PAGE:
When it became clear that UCLA medical centers across the state had similar affiliations, faculty members raised additional concerns. Janet Napolitano, then president of the University of California System, convened a working group to assess the consequences of terminating all agreements with organizations that had religious restrictions. Ultimately, the group stressed the importance of maintaining partnerships to provide care to medically disadvantaged populations.

“With 1 in 7 patients in the United States cared for in a Catholic hospital, isolating UCLA from key participants in the health care system would undermine our mission,” the group wrote in its report.

Dignity Health, which in 2019 merged with Catholic Health Initiatives to form CommonSpirit Health, has already reached a new contract that adopts the updated UC policy. Chad Burns, a spokesperson for Dignity, said the hospital system appreciates working with UC Health for its expertise in specialties, such as pediatric trauma, cancer, HIV, and mental health. He added that the updated agreement reflects “the shared values ​​between UC and Dignity Health.”

Some UCSD doctors point out that they not only have public support, but also the legal standing to perform a variety of reproductive and contraceptive treatments. After California voters passed Proposition 1, the state constitution was officially changed in December to affirm that people have the right to choose to have an abortion or to use birth control. Unlike health systems in other states, some faculty say UCHC can assert reproductive rights.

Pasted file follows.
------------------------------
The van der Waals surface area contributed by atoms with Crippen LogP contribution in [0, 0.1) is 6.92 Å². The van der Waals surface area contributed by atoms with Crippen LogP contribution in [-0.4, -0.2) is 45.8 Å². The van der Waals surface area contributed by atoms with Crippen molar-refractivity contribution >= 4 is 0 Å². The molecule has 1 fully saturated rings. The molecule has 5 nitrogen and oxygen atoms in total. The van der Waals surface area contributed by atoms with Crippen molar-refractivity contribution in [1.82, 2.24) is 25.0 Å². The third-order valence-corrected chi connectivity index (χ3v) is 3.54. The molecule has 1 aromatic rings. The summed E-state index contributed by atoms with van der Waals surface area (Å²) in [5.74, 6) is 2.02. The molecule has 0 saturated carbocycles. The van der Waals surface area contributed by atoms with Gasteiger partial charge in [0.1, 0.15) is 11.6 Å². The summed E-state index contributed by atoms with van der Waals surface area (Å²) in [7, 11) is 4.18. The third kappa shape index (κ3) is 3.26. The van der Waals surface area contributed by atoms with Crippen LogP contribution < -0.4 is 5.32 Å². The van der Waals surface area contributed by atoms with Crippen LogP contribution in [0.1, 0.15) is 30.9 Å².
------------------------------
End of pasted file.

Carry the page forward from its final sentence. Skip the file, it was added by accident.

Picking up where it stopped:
“We have a lot of freedom, being in California, to be able to make these decisions and stand in our own power,” Kearns said. “I think it is our responsibility to do that.”

Other doctors say the university system should prioritize public service. Dr. Tamera Hatfield, a maternal-fetal medicine specialist at the University of California, Irvine, testified at a meeting of governors that she had never been asked to adjust care for patients based on religious restrictions since her department formed an affiliation with Providence St. Joseph-Orange about a decade ago.

“Partnerships with faith-based organizations dedicated to serving vulnerable populations provide opportunities for patients who are least able to cope with our complex health systems,” she said.

This story was produced by KHN, which publishes California Healthline, an editorially independent service of the California Health Care Foundation.

This article is reprinted from khn.org with permission from the Henry J. Kaiser Family Foundation. Kaiser Health News, an editorially independent news service, is a program of the Kaiser Family Foundation, a nonpartisan health care policy research organization not affiliated with Kaiser Permanente.